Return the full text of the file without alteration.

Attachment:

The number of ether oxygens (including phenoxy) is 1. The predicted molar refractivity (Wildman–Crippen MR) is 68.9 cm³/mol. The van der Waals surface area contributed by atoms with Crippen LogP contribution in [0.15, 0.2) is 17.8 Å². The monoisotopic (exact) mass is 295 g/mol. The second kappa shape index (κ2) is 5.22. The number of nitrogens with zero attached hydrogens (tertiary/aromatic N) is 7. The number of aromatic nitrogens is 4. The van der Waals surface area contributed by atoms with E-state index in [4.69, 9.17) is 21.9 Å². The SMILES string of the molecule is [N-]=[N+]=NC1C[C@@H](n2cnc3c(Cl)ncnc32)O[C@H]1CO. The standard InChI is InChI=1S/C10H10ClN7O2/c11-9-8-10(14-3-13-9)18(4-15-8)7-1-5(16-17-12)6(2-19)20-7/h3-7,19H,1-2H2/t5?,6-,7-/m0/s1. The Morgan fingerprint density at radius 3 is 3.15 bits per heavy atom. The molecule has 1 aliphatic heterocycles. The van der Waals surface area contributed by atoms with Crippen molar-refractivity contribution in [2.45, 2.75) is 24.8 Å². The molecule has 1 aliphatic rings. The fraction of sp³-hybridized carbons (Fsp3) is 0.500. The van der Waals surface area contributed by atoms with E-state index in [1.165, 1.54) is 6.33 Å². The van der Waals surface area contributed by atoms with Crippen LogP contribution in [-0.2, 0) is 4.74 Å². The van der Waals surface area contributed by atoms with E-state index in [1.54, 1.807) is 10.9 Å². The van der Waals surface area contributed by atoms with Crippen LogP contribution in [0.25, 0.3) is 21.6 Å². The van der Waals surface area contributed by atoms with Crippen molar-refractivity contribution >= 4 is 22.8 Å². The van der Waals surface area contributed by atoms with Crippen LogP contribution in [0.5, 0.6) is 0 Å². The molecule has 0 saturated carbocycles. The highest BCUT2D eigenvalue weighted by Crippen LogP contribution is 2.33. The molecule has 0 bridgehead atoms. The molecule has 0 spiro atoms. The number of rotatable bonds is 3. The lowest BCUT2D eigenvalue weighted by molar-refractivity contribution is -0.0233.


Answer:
The number of ether oxygens (including phenoxy) is 1. The predicted molar refractivity (Wildman–Crippen MR) is 68.9 cm³/mol. The van der Waals surface area contributed by atoms with Crippen LogP contribution in [0.15, 0.2) is 17.8 Å². The monoisotopic (exact) mass is 295 g/mol. The second kappa shape index (κ2) is 5.22. The number of nitrogens with zero attached hydrogens (tertiary/aromatic N) is 7. The number of aromatic nitrogens is 4. The van der Waals surface area contributed by atoms with E-state index in [4.69, 9.17) is 21.9 Å². The SMILES string of the molecule is [N-]=[N+]=NC1C[C@@H](n2cnc3c(Cl)ncnc32)O[C@H]1CO. The standard InChI is InChI=1S/C10H10ClN7O2/c11-9-8-10(14-3-13-9)18(4-15-8)7-1-5(16-17-12)6(2-19)20-7/h3-7,19H,1-2H2/t5?,6-,7-/m0/s1. The Morgan fingerprint density at radius 3 is 3.15 bits per heavy atom. The molecule has 1 aliphatic heterocycles. The van der Waals surface area contributed by atoms with Crippen molar-refractivity contribution in [2.45, 2.75) is 24.8 Å². The molecule has 1 aliphatic rings. The fraction of sp³-hybridized carbons (Fsp3) is 0.500. The van der Waals surface area contributed by atoms with E-state index in [1.165, 1.54) is 6.33 Å². The van der Waals surface area contributed by atoms with Crippen LogP contribution in [-0.2, 0) is 4.74 Å². The van der Waals surface area contributed by atoms with E-state index in [1.54, 1.807) is 10.9 Å². The van der Waals surface area contributed by atoms with Crippen LogP contribution in [0.25, 0.3) is 21.6 Å². The van der Waals surface area contributed by atoms with Crippen molar-refractivity contribution >= 4 is 22.8 Å². The van der Waals surface area contributed by atoms with Crippen LogP contribution in [0.5, 0.6) is 0 Å². The molecule has 0 saturated carbocycles. The highest BCUT2D eigenvalue weighted by Crippen LogP contribution is 2.33. The molecule has 0 bridgehead atoms. The molecule has 0 spiro atoms. The number of rotatable bonds is 3. The lowest BCUT2D eigenvalue weighted by molar-refractivity contribution is -0.0233.